Director: Sunaina Bhatnagar
Rating: 3 (out of 5 stars)
The return of Manisha Koirala to the big screen after a prolonged hiatus is reason enough why writer-director Sunaina Bhatnagar's maiden venture Dear Maya deserves attention and approbation. But it certainly isn't the only one. It is a female-centric drama that does not need to shout from the rooftops - it has several inspired passages that lets the girls do all the talking without the hollering and hectoring.
For that reason alone, it is easy to gloss over the film's somewhat ponderous pace and occasionally flawed narrative. Dear Maya is all heart - all the way. It is buoyed enormously by an astounding pivotal performance from Manisha, who is supported solidly by two younger actresses, Madiha Imam and debutante Shreya Singh Chaudhary.
Granted that the film could have done with a little more sharpness - at 131 minutes it is a tad too long - but even with its obvious shortcomings this heartfelt love letter to life merits full-fledged indulgence. The film's never-give-up-on-life message is the icing on the cake.
Dear Maya tells the story of a lonesome Rajasthani woman on the wrong side of 40, who has turned her back on the outside world and shut herself up in her spacious Shimla house. Maya has lived for two decades in the company of a trusted maid, two mastiffs and a room full of birds, never ever stepping beyond the four walls of the mansion. To keep herself busy, Maya makes cloth dolls and talks to her winged friends. Not surprisingly, she is the talking point of the neighbourhood.
Two inquisitive local schoolgirls, Anna (Madiha Imam) and Ira (Shreya Singh Chaudhary), mightily mystified by the tales they have heard about their reclusive neighbour, decide to pull a fast one on her. They write letters to her from an imaginary lover. The prank takes a serious turn when Maya, swayed by the emotive contents of the letters, sets out in search of a man who she has never met but who has revived her enthusiasm for live.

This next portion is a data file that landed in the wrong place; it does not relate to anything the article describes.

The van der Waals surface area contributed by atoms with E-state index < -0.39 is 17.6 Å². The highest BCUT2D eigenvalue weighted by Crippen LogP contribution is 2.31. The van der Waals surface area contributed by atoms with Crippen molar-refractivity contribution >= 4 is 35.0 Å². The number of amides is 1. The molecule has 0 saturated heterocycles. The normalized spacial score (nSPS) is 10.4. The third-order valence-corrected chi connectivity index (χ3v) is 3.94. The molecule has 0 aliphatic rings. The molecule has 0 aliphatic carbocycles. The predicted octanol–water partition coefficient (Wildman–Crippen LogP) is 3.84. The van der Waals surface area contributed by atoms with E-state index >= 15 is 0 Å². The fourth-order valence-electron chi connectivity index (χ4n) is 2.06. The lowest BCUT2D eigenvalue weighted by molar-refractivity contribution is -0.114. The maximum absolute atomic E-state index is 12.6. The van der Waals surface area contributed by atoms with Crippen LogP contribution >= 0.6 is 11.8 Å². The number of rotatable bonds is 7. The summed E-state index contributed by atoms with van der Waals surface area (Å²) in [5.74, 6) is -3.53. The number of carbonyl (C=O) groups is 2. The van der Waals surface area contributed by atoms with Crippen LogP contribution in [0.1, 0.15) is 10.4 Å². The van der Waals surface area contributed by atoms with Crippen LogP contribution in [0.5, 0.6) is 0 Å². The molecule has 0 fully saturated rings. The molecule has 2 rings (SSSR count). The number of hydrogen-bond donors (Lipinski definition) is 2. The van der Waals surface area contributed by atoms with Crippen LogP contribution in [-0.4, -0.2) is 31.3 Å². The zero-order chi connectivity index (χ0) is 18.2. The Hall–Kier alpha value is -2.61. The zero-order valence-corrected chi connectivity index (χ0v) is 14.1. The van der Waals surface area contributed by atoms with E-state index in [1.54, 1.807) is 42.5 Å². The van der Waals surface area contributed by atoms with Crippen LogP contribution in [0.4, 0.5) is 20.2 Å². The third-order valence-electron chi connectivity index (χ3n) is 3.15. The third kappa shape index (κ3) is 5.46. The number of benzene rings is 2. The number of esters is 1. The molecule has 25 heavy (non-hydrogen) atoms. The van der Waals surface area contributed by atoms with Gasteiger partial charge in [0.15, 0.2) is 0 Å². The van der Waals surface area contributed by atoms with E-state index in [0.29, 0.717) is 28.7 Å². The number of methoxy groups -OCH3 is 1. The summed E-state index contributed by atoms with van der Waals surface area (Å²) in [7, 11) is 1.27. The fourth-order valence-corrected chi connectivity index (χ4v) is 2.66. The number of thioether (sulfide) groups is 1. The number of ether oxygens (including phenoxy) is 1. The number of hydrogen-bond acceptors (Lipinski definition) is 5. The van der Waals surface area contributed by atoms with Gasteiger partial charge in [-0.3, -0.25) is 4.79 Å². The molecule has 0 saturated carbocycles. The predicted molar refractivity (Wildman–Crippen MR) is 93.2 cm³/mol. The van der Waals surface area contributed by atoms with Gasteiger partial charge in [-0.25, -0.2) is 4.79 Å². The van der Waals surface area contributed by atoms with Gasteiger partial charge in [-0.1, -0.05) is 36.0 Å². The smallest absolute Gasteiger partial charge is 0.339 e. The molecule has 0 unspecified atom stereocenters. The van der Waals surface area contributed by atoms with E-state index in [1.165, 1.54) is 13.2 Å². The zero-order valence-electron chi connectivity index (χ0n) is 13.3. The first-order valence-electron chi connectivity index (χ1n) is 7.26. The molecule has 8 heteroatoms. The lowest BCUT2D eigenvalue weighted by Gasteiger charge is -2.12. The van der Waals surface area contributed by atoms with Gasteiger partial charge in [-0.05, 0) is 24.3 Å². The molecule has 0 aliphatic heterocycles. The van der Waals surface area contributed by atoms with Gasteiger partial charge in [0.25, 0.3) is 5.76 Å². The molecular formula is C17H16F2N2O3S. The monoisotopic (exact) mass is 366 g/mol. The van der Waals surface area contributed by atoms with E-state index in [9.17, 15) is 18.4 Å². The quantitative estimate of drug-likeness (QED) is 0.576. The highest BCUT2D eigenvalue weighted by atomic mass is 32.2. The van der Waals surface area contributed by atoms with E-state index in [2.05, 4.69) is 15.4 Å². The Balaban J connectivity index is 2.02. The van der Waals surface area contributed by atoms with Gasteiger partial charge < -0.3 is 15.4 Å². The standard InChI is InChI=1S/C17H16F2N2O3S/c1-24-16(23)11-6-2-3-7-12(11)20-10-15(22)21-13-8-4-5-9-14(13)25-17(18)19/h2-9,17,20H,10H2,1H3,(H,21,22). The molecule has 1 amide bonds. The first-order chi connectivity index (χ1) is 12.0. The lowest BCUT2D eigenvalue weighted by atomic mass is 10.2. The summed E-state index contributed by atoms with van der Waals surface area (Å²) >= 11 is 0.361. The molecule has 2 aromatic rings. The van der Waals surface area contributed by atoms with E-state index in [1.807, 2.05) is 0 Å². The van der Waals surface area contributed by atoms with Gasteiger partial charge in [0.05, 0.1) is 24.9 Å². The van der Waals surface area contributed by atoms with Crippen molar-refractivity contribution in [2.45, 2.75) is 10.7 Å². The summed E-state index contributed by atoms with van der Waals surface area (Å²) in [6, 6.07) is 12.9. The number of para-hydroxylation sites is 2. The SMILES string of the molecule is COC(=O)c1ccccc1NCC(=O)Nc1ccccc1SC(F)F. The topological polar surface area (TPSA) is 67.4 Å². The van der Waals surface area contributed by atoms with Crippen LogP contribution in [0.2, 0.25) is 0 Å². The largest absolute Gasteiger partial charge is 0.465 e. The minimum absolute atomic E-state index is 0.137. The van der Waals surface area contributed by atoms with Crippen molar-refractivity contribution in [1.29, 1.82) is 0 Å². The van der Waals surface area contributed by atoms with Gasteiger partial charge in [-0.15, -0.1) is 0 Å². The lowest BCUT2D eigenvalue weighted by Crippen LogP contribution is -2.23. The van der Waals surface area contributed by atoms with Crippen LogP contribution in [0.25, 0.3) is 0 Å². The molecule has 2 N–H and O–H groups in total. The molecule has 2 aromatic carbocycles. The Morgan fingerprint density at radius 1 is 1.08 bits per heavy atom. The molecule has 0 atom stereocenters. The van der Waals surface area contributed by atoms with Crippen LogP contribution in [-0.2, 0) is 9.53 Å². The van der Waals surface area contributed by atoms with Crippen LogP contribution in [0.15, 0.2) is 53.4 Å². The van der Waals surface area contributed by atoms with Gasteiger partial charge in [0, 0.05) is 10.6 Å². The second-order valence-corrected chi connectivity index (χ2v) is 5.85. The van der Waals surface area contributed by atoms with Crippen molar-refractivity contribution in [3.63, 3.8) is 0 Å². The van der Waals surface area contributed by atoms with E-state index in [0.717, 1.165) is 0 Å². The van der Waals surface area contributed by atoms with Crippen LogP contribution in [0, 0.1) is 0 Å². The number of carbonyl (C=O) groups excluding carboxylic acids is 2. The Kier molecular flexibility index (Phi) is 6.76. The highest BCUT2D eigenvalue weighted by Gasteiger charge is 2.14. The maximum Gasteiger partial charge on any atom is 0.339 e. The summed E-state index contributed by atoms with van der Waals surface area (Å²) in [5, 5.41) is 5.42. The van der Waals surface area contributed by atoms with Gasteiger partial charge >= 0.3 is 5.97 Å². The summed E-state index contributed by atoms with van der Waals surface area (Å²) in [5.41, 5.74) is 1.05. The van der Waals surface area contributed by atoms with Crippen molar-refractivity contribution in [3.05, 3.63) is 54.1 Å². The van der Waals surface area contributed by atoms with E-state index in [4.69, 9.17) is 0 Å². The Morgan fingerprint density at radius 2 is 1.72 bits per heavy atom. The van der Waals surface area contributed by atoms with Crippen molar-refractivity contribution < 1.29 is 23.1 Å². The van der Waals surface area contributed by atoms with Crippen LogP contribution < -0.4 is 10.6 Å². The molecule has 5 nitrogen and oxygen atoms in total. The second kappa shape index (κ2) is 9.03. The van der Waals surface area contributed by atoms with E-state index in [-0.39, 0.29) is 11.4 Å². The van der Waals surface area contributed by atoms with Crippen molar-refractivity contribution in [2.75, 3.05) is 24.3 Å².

The bonding between the two girls is put to the test when Maya vanishes from Shimla lured by the inducements of her mysterious lover. Anna is packed off to Delhi when her parents discover what Ira and she have been up to. Fearing the worst, a contrite Anna continues her search for Maya in Delhi even as drifts away from Ira and is no longer on talking terms with her.
Watch the trailer of Dear Maya here:
The first half of Dear Maya is dominated entirely by Manisha Koirala. Playing her first screen role in years, she clearly hasn't lost her natural skills. She is in fine form as she conveys the crushing solitude of a woman who appears to have lost her zeal for life. When hope makes a comeback to Maya's desultory existence thanks to Anna and Ira's childish prank, Manisha lights up the screen with an ever so gentle shift in emotional wattage. The smile returns to her visage and the film changes pace.
A large part of the second half, devoted to Anna's life in Delhi and her uneasy reunion with Ira, tends to slow down the film as the friends struggle to tide over years of misunderstanding and seek common ground again. The tale meanders aimlessly for a bit, but with the mystery of Maya's disappearance kept alive, the audience does not switch off completely from the onscreen goings-on.
Dear Maya addresses multiple themes - ageing, friendship, growing up, lost opportunities, hope and the undying will to live in the face of setbacks - but it does so in a manner that isn't self-conscious. Full marks to Bhatnagar on that score. If the film falls short of attaining something akin to greatness, it is on account of a screenplay that loses its way a bit once it has established the relationship between Maya and Anna. The rest of the film goes through the motions of tying up the loose ends. The exercise takes longer than it ideally should have.
Dear Maya does not deliver conventional entertainment nor does it favour high drama. If anything, the film's even pitching proves that Sunaina Bhatnagar does not mind taking risks. And that is just the sort of filmmaker that Bollywood needs many more of.